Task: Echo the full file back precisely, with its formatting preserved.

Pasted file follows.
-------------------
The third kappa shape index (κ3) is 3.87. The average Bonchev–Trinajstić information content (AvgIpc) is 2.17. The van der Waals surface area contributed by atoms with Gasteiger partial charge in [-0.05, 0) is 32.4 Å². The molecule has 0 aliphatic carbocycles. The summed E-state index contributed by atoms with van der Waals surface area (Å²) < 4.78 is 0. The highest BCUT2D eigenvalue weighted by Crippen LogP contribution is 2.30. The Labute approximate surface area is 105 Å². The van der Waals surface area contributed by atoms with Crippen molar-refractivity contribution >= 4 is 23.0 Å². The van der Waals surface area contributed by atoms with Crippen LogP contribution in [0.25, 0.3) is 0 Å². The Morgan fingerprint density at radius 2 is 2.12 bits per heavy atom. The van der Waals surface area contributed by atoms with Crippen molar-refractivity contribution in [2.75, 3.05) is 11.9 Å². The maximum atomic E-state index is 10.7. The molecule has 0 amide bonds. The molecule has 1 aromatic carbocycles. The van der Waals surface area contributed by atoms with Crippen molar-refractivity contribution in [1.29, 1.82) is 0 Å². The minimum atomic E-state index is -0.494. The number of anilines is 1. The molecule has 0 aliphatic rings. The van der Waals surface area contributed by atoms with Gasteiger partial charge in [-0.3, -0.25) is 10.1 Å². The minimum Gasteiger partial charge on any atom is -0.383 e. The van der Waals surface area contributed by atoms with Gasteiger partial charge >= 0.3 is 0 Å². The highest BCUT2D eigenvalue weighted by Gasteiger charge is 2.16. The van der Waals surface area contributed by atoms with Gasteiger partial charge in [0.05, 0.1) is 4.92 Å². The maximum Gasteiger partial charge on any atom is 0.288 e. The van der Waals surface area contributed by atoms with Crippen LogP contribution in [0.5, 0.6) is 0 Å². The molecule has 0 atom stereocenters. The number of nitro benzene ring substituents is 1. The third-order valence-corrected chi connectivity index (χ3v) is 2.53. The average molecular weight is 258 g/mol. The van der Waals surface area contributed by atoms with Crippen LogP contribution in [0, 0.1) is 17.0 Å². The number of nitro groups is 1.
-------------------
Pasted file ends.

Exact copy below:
The third kappa shape index (κ3) is 3.87. The average Bonchev–Trinajstić information content (AvgIpc) is 2.17. The van der Waals surface area contributed by atoms with Gasteiger partial charge in [-0.05, 0) is 32.4 Å². The molecule has 0 aliphatic carbocycles. The summed E-state index contributed by atoms with van der Waals surface area (Å²) < 4.78 is 0. The highest BCUT2D eigenvalue weighted by Crippen LogP contribution is 2.30. The Labute approximate surface area is 105 Å². The van der Waals surface area contributed by atoms with Crippen molar-refractivity contribution >= 4 is 23.0 Å². The van der Waals surface area contributed by atoms with Crippen LogP contribution in [0.25, 0.3) is 0 Å². The Morgan fingerprint density at radius 2 is 2.12 bits per heavy atom. The van der Waals surface area contributed by atoms with Crippen molar-refractivity contribution in [2.75, 3.05) is 11.9 Å². The maximum atomic E-state index is 10.7. The molecule has 0 amide bonds. The molecule has 1 aromatic carbocycles. The van der Waals surface area contributed by atoms with Crippen molar-refractivity contribution in [1.29, 1.82) is 0 Å². The minimum atomic E-state index is -0.494. The number of anilines is 1. The molecule has 0 aliphatic rings. The van der Waals surface area contributed by atoms with Gasteiger partial charge in [-0.3, -0.25) is 10.1 Å². The minimum Gasteiger partial charge on any atom is -0.383 e. The van der Waals surface area contributed by atoms with Gasteiger partial charge >= 0.3 is 0 Å². The highest BCUT2D eigenvalue weighted by Gasteiger charge is 2.16. The van der Waals surface area contributed by atoms with Gasteiger partial charge in [0.05, 0.1) is 4.92 Å². The maximum Gasteiger partial charge on any atom is 0.288 e. The van der Waals surface area contributed by atoms with Crippen LogP contribution in [0.5, 0.6) is 0 Å². The molecule has 0 atom stereocenters. The number of nitro benzene ring substituents is 1. The third-order valence-corrected chi connectivity index (χ3v) is 2.53. The average molecular weight is 258 g/mol. The van der Waals surface area contributed by atoms with Crippen LogP contribution in [0, 0.1) is 17.0 Å². The number of nitro groups is 1.